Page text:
If I understand correctly, slots will always occur in the main thread.
So what is the difference between using the signal-slot system and
Your understanding is incorrect.
Each thread has its own event queue, so when a signal is emitted, if the connection is queued (not direct), it will be added to the event queue matching the thread affinity of the object.
For example: -
Let's assume that we have 2 objects; object1 running on the main thread and object2, which has been moved to a new thread.
connect(object1, &SomeObject::signal1, object2, &SomeOtherObject::signal2);
When object1 emits signal1, an event is posted to the new thread; the thread to which object2 was moved.
When the new thread processes its event loop and the event for signal1 it will execute object2's slot, signal2. This is not on the main thread.
QObject tree can be assigned to a specified thread.
moveToThread means move tree of objects (for given root object) to that thread.
That doesn't mean that that all code of the
QObject is assigned to that thread. It means that any slot invoked by queued connection (not direct connection) will be invoked in given thread. Read carefully documentation of QObject::connect and Qt::ConnectionType.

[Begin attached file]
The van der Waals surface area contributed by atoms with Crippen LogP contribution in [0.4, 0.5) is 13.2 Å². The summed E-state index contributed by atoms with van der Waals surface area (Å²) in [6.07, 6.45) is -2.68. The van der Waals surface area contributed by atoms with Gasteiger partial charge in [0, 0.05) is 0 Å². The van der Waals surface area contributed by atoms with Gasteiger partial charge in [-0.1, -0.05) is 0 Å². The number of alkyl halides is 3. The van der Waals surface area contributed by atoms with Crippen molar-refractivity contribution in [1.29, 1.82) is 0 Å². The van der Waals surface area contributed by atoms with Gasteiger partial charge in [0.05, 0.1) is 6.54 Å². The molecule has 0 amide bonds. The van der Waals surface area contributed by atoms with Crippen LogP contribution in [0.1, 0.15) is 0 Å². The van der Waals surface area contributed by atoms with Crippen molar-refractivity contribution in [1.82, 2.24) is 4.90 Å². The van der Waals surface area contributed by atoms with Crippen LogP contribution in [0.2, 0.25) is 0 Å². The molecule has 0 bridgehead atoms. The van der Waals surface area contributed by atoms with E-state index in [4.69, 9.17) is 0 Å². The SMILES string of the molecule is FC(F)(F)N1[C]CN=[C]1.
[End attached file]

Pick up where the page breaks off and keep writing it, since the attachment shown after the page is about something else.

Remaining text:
Qt::DirectConnection, all connections use the owning thread of the receiving object to deliver the signal. All arguments are packed and sent to the receiver's event queue. When the receiving thread's event loop gains control it will unpack the arguments and invoke the slot.
Note that I wrote above about a tree of objects. You can't move an object to a different thread if it has a parent. And you can't reparent an object to one that belongs in a different thread.
By default objects are assigned to thread which created them (if they do not have a parent). So it doesn't have to be main thread.
Thread a,b,c; a created b, b created c; connect(a, &QThread::finished, a, &QObject::deleteLater); connect(b, &QThread::finished, b, &QObject::deleteLater); connect(c, &QThread::finished, c, &QObject::deleteLater);
I do some experiment, found that if b had finished faster than c, c would not be deleted; But can do that: b->moveObject(a); //then b would be deleted again.